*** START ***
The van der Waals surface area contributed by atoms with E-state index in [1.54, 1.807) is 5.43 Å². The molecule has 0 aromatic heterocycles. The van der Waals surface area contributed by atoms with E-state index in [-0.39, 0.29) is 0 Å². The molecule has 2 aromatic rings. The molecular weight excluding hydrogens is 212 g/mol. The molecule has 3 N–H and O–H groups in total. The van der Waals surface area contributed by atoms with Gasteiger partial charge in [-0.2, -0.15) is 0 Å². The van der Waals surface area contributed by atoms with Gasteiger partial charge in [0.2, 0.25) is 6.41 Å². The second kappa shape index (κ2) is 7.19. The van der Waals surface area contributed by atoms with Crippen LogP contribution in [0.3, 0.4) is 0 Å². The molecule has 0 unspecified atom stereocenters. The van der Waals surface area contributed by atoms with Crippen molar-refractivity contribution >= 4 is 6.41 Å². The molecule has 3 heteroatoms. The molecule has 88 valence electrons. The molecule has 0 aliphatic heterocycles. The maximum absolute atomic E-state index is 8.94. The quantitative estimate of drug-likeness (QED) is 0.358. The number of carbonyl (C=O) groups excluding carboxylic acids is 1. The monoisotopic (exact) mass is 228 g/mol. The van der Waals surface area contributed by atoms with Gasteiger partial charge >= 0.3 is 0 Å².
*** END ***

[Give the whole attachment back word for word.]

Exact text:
The van der Waals surface area contributed by atoms with E-state index in [1.54, 1.807) is 5.43 Å². The molecule has 0 aromatic heterocycles. The van der Waals surface area contributed by atoms with E-state index in [-0.39, 0.29) is 0 Å². The molecule has 2 aromatic rings. The molecular weight excluding hydrogens is 212 g/mol. The molecule has 3 N–H and O–H groups in total. The van der Waals surface area contributed by atoms with Gasteiger partial charge in [-0.2, -0.15) is 0 Å². The van der Waals surface area contributed by atoms with Gasteiger partial charge in [0.2, 0.25) is 6.41 Å². The second kappa shape index (κ2) is 7.19. The van der Waals surface area contributed by atoms with Crippen LogP contribution in [0.3, 0.4) is 0 Å². The molecule has 0 unspecified atom stereocenters. The van der Waals surface area contributed by atoms with Crippen molar-refractivity contribution >= 4 is 6.41 Å². The molecule has 3 heteroatoms. The molecule has 88 valence electrons. The molecule has 0 aliphatic heterocycles. The maximum absolute atomic E-state index is 8.94. The quantitative estimate of drug-likeness (QED) is 0.358. The number of carbonyl (C=O) groups excluding carboxylic acids is 1. The monoisotopic (exact) mass is 228 g/mol. The van der Waals surface area contributed by atoms with Gasteiger partial charge >= 0.3 is 0 Å².